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Premenstrual Dysphoric Disorder (PMDD)

Premenstrual dysphoric disorder (PMDD) is a severe form of premenstrual syndrome (PMS). Like PMS, premenstrual dysphoric disorder follows a predictable, cyclic pattern. Symptoms begin in the late luteal phase of the menstrual cycle (after ovulation) and end shortly after menstruation begins.

PubMed Health Glossary
(Source: Wikipedia)

About PMDD

Many women experience abdominal pain or a headache, are tense, sad and irritable or feel bloated and uncomfortable in the days leading up to their period. The medical term for this is "premenstrual syndrome" (PMS), also known as "premenstrual tension" (PMT).

PMS symptoms are usually not very severe, and most women cope well with them. But some women have such severe PMS that they are unable to go about their everyday lives during that time. If that is the case, various treatment options are available.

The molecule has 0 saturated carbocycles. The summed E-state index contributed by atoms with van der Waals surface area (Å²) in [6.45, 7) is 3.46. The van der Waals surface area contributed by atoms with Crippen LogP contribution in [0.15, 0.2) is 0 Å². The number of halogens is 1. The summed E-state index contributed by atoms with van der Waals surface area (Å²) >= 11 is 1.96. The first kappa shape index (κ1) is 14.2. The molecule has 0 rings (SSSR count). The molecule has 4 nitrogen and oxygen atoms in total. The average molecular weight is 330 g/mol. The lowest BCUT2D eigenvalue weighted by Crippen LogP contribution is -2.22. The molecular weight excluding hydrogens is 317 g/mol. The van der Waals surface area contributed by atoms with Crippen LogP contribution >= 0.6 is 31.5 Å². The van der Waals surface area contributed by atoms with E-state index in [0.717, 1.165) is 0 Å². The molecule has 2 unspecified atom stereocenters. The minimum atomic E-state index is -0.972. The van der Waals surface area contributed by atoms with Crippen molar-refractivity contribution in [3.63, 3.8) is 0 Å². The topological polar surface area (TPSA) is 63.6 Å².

Premenstrual syndrome is a set of physical and psychological symptoms that start about 7 to 10 days before a woman gets her monthly period (menstruation). Many women experience breast tenderness and abdominal pain. Other symptoms include headaches, back pain and joint or muscle ache. They may also have water retention (bloating) and sleeping problems or digestive problems.

Women who have PMS often feel exhausted, down, irritable and have lower self-esteem in the days leading up to their period. Some might feel like they are losing control over their body and emotions. But sometimes women report that they experience positive changes in the days before menstruation, like having more energy and finding it easier to get things done.

If a woman's PMS is severe and clearly affects her mental health — leading to things like depression or anxiety — some experts refer to it as premenstrual dysphoric disorder (PMDD)... Read more about Premenstrual Dysphoric Disorder

What works? Research summarized

Evidence reviews